##### Appears in these related concepts:
capital
Money and wealth; the means to acquire goods and services, especially in a non-barter system.
##### Appears in these related concepts:
cash flow
The sum of cash revenues and expenditures over a period of time.
##### Appears in these related concepts:
cash inflow
Cash that is received by the investor. For example, dividends paid on a stock owned by the investor is a cash inflow.
##### Appears in these related concepts:
cash outflow
Any cash that is spent or invested by the investor.
##### Appears in these related concepts:
cost of capital
the rate of return that capital could be expected to earn in an alternative investment of equivalent risk
##### Appears in these related concepts:
Cost of Capital
The rate of return that capital could be expected to earn in an alternative investment of equivalent risk.
##### Appears in these related concepts:
discount
To find the value of a sum of money at some earlier point in time. To find the present value.
##### Appears in these related concepts:
discount rate
The interest rate used to discount future cash flows of a financial instrument; the annual interest rate used to decrease the amounts of future cash flow to yield their present value.
##### Appears in these related concepts:
interest
The price paid for obtaining, or price received for providing, money or goods in a credit transaction, calculated as a fraction of the amount or value of what was borrowed.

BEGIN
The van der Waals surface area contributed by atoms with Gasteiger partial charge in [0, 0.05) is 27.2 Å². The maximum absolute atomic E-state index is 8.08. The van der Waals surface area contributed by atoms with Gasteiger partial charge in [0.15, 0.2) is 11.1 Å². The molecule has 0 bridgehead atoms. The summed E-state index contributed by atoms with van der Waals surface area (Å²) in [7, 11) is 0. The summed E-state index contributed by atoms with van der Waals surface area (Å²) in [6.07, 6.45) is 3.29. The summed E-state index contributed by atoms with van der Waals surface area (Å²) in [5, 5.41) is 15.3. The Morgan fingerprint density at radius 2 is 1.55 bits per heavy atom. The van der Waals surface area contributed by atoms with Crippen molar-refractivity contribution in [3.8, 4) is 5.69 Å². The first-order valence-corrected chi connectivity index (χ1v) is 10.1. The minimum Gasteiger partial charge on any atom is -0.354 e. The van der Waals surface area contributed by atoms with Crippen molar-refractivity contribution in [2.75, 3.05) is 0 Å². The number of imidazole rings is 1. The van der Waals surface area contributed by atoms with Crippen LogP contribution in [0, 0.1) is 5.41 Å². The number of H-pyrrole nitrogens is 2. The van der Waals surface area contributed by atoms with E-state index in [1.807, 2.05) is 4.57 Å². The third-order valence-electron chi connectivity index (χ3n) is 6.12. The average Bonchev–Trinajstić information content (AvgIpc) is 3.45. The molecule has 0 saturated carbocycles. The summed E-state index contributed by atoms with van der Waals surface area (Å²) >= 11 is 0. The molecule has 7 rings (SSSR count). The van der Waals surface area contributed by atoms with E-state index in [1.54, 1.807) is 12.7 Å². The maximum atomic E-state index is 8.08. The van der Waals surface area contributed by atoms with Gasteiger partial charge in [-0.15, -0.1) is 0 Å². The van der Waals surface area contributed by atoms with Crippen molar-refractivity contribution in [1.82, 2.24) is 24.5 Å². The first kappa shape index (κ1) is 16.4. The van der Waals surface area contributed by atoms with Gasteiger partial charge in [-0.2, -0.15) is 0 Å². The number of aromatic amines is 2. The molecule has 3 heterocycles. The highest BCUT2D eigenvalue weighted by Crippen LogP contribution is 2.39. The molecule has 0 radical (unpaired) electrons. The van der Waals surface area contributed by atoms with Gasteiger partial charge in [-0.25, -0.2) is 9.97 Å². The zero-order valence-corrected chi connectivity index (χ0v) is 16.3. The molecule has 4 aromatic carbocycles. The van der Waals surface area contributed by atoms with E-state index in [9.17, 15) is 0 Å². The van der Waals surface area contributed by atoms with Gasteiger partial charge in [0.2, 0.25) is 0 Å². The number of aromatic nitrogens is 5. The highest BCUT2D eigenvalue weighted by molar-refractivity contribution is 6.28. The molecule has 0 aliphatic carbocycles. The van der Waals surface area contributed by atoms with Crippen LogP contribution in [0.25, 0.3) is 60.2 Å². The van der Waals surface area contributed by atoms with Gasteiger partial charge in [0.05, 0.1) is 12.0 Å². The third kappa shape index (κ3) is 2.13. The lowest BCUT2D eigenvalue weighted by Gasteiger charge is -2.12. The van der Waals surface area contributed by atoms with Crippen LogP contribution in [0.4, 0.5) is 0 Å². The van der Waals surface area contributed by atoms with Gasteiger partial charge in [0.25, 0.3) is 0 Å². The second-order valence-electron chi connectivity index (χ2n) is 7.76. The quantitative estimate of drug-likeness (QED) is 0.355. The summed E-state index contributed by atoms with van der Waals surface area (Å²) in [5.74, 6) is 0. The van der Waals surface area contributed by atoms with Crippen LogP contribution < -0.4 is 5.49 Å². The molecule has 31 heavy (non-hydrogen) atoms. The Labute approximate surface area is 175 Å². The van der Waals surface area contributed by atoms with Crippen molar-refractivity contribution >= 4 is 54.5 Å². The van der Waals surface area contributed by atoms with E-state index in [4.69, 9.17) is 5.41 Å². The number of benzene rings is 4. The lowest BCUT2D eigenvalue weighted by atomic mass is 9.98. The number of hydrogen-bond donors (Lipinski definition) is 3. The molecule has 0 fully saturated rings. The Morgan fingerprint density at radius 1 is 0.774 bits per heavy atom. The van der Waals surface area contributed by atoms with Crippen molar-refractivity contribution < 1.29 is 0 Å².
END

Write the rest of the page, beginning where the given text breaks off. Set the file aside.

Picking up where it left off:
##### Appears in these related concepts:
interest rate
The percentage of an amount of money charged for its use per some period of time. It can also be thought of as the cost of not having money for one period, or the amount paid on an investment per year.
##### Appears in these related concepts:
investment
A placement of capital in expectation of deriving income or profit from its use.
##### Appears in these related concepts:
net present value
the present value of a project or an investment decision determined by summing the discounted incoming and outgoing future cash flows resulting from the decision
##### Appears in these related concepts:
Present value
Present value, also known as present discounted value, is the value on a given date of a payment or series of payments made at other times.
##### Appears in these related concepts:
Present Value
Also known as present discounted value, is the value on a given date of a payment or series of payments made at other times. If the payments are in the future, they are discounted to reflect the time value of money and other factors such as investment risk. If they are in the past, their value is correspondingly enhanced to reflect that those payments have been (or could have been) earning interest in the intervening time. Present value calculations are widely used in business and economics to provide a means to compare cash flows at different times on a meaningful "like to like" basis.
##### Appears in these related concepts:
return
Gain or loss from an investment.
##### Appears in these related concepts:
Yield
In finance, the term yield describes the amount in cash that returns to the owners of a security. Normally it does not include the price variations, at the difference of the total return. Yield applies to various stated rates of return on stocks (common and preferred, and convertible), fixed income instruments (bonds, notes, bills, strips, zero coupon), and some other investment type insurance products